Hindu Heritage Study Program
 
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Hindu Heritage Study Program
 
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Principles and Practice of Hindu Dharma
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-HR 201.06
An Applied Method of Practice of the Agamas and the Vedas
The Right Path for a Pious and Peaceful Way of Life with True Happiness
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Lesson - 81 :
The Applied Form of the Faith for Daily Practice
Evolution of the Faith and the Practice
Please see below
for Lesson - 82
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The religious practice of the Hindu community evolved over many years assimilating various local community practices and faiths along with the Vedic teachings. As their religious teachings were very tolerant to alternate thoughts, faiths and rituals, it was easy for them to accommodate the different social customs.

In the ancient times, every small community in the various parts of the Indian subcontinent, and probably the adjoining areas of Persia [Iran], Afghanistan, Central Asia and Southeast Asia had very similar thinking and philosophy with similar social customs and practice. They all believed in One God as Almighty superior force and prayed in several forms, distinct and different in each area. Even though they had been fighting many wars from ancient times, as Asuras and Devas, their belief remained similar. Many Hindu Saints including Vyasa, Apasthamba, Bodhayana and others established the rationalized thinking and practice based on Vedic and Agamic teachings.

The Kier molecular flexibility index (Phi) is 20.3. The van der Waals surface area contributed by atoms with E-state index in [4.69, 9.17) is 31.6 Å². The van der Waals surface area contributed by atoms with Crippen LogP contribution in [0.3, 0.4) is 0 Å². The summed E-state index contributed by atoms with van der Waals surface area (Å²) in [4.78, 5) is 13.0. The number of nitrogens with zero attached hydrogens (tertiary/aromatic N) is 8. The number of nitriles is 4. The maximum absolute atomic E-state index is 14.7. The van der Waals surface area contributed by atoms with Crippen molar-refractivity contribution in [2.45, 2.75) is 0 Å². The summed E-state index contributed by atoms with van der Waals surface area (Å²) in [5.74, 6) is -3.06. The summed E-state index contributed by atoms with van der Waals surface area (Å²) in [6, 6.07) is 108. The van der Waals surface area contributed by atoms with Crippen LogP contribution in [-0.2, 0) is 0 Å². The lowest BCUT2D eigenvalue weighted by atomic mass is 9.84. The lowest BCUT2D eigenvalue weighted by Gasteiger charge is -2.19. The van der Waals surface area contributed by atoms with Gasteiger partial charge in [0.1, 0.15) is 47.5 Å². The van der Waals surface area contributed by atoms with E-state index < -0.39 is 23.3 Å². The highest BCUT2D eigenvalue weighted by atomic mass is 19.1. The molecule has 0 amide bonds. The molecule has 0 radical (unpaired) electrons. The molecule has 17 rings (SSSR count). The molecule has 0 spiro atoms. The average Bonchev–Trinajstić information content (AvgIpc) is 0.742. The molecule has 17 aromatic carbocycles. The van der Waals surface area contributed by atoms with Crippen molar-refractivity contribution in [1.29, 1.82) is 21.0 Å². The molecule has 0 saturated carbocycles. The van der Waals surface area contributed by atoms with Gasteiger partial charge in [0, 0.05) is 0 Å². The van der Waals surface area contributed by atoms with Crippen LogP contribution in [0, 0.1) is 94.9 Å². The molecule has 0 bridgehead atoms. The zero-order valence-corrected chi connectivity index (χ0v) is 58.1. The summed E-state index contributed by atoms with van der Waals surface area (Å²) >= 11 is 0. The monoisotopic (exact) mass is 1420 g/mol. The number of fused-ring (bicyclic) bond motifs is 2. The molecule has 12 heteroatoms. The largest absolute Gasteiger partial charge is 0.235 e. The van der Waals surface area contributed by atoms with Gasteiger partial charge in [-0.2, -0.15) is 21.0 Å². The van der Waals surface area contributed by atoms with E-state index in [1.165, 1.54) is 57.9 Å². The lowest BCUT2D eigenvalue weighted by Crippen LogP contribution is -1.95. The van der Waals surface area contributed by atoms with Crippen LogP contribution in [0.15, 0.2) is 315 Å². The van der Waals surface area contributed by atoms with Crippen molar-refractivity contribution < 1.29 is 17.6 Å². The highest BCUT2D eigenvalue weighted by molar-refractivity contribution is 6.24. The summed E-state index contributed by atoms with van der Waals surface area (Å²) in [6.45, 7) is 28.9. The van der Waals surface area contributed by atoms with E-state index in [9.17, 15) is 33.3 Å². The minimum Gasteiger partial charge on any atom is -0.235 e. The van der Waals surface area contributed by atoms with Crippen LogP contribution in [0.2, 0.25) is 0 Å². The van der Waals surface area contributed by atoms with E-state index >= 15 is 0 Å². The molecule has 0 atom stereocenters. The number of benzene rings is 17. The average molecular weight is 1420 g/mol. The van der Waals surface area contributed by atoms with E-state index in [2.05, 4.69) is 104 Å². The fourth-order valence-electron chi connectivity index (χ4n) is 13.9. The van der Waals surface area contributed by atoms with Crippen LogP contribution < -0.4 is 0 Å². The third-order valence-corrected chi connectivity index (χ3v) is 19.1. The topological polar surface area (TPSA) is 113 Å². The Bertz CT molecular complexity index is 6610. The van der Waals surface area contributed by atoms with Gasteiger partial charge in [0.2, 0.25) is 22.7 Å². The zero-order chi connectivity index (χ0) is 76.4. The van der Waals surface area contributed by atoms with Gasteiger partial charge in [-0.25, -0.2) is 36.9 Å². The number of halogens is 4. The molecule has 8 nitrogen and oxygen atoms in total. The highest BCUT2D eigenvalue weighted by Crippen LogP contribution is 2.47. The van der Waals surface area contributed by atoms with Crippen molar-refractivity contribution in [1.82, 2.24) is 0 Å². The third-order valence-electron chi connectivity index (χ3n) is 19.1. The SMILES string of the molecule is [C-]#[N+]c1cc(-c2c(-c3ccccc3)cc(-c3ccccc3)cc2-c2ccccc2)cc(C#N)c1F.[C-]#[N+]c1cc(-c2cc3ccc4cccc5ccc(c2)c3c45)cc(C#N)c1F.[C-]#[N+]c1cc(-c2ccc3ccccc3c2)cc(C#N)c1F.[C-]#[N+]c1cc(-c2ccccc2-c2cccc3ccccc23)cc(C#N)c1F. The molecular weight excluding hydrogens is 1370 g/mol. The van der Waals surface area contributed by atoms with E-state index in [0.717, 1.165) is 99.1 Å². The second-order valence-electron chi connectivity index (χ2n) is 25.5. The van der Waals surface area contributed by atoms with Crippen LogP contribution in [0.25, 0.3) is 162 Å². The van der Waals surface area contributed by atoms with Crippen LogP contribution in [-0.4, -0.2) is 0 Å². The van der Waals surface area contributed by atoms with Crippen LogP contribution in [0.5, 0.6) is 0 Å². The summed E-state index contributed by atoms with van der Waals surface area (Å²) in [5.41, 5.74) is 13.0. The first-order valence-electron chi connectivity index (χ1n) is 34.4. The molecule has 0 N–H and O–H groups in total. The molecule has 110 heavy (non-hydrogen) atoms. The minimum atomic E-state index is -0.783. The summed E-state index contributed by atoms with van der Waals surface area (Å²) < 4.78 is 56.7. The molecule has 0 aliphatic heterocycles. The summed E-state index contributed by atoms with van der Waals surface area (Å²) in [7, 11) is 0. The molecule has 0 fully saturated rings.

While the Vedas and later books explained the Philosophy and rituals along with prayers, there was always a subtle message in all of them for proper social behavior, recommended for the individual and the community. Any scientific theory, Philosophical teaching or socioeconomic principle is of no use to the community unless it is applied to the people for their day to day living. It will not survive the test of time unless it is popular among the masses for their personal use.

The Vedic teachings are all theories and philosophy useful for scholars to study and understand the Divine Principle. The Smrithis and Dharma Sasthras were establishing the constitutional rules for daily living and regular rituals for daily practice to establish that faith. There were different rules for varying age-groups and for each community. The Agamas and various Puranas translated them with simple stories for the masses. This helps not only to understand the principles but also to keep it popular over many generations of people to adhere to the faith. They help to comprehend the main teachings on qualities of the Divine and various aspects of Dharma, Karma and Ahimsa.

 

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Lesson - 82 :
The Spiritual Discipline and Moral Values
Changes in the Practice of the Faith over Time